Linux Is Beginning
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Linux is beginning

 
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1. What is Linux?

Linux is a free Unix-type operating system for computer devices. The operating system is what makes the hardware work together with the software. The OS is the interface that allows you to do the things you want with your computer. Linux is freely available to everyone. OS X and Windows are other widely used OS. 

Linux gives you a graphical interface that makes it easy to use your computer, yet it still allows those with know-how to change settings by adjusting 0 to 1.
It is only the kernel that is named Linux, the rest of the OS are GNU tools. A package with the kernel and the needed tools make up a Linux distribution. Mandrake , SUSE Linux, Gentoo and Redhat are some of the many variants. GNU/Linux OS can be used on a large number of boxes, including i386+ , Alpha, PowerPC and Sparc. 

2.Understanding files and folders

Linux is made with one thought in mind: Everything is a file.
A blank piece of paper is called a file in the world of computers. You can use this piece of paper to write a text or make a drawing. Your text or drawing is called information. A computer file is another way of storing your information.
If you make many drawings then you will eventually want to sort them in different piles or make some other system that allows you to easily locate a given drawing. Computers use folders to sort your files in a hieratic system.
A file is an element of data storage in a file system. Files are usually stored on harddrives, cdroms and other media, but may also be information stored in RAM or links to devices.
To organize our files into a system we use folders. The lowest possible folder is root / where you will find the user homes called /home/.

/

  /home/

  /home/mom/

  /home/dad/


Behind every configurable option there is a simple human-readable text file you can hand-edit to suit your needs. These days most programs come with nice GUI (graphical user interface) like Mandrakes Control Center and Suses YAST that can smoothly guide you through most configuration. Those who choose can gain full control of their system by manually adjusting the configuration files from foo=yes to foo=no in an editor.
Almost everything you do on a computer involves one or more files stored locally or on a network.
Your filesystems lowest folder root / contains the following folders:

/bin

Essential user command binaries (for use by all users)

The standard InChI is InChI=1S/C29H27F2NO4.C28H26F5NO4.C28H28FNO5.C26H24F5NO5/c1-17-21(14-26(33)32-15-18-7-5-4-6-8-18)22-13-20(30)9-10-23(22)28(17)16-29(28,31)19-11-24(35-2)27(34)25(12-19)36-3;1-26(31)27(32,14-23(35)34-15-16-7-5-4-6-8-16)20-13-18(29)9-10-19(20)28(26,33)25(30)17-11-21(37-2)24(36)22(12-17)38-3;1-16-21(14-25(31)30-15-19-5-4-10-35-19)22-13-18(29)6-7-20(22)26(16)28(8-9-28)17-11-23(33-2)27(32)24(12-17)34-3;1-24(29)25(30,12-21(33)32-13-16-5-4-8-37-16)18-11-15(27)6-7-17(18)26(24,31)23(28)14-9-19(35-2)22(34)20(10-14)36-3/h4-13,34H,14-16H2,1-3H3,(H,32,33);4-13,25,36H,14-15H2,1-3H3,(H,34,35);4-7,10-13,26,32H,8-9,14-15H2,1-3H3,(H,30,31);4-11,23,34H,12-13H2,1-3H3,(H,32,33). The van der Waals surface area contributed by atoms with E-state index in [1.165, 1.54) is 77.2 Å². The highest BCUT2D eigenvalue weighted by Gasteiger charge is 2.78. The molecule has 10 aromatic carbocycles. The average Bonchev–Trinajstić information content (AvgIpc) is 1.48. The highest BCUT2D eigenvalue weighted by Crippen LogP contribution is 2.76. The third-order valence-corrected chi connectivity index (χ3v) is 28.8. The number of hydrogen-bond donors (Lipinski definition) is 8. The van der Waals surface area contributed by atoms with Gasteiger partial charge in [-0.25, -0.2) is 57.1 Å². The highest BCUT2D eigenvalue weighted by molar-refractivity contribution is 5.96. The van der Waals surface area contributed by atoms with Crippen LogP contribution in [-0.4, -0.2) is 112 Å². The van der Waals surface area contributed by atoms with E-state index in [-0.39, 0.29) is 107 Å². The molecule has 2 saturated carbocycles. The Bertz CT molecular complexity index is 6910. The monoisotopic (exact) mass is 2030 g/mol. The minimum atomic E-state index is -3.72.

/boot

Static files of the boot loader, only used at system startup

/dev

Device files, links to your hardware devices like /dev/sound, /dev/input/js0 (joystick)

/etc

Host-specific system configuration

/home

User home directories. This is where you save your personal files

/lib

Essential shared libraries and kernel modules

/mnt

Mount point for a temporarily mounted filesystem like /mnt/cdrom

/opt

Add-on application software packages

/usr

/usr is the second major section of the filesystem. /usr is shareable, read-only data. That means that /usr should be shareable between various FHS-compliant hosts and must not be written to. Any information that is host-specific or varies with time is stored elsewhere.

/var

/var contains variable data files. This includes spool directories and files, administrative and logging data, and transient and temporary files.

/proc

System information stored in memory mirrored as files.


The only folder a normal user needs to use is /home/you/ - this is where you will be keeping all your documents.

/home/elvis/Documents

  /home/elvis/Music

  /home/elvis/Music/60s


Files are case sensitive, "myfile" and "MyFile" are two different files.
For more details, check out: 

 

3. Understanding users and permissions

Linux is based on the idea that everyone using a system has their own username and password.
Every file belongs to a user and a group, and has a set of given attributes (read, write and executable) for users, groups and all (everybody).
A file or folder can have permissions that only allows the user it belongs to to read and write to it, allowing the group it belongs to to read it and at the same time all other users can't even read the file.

4. Who and what is root

Linux has one special user called root (this is the user name). Root is the "system administrator" and has access to all files and folders. This special user has the right to do anything.
You should never log on as this user unless you actually need to do something that requires it!
Use su - to temporary become root and do the things you need, again: never log into your sytem as root!
Root is only for system maintenance, this is not a regular user (LindowsOS don't have any user management at all and uses root for everything, this is a very bad idea!).
You can execute a command as root with:
su -c 'command done as root'
Gentoo Linux: Note that on Gentoo Linux only users that are member of the wheel group are allowed to su to root.

 

Kumar santosh

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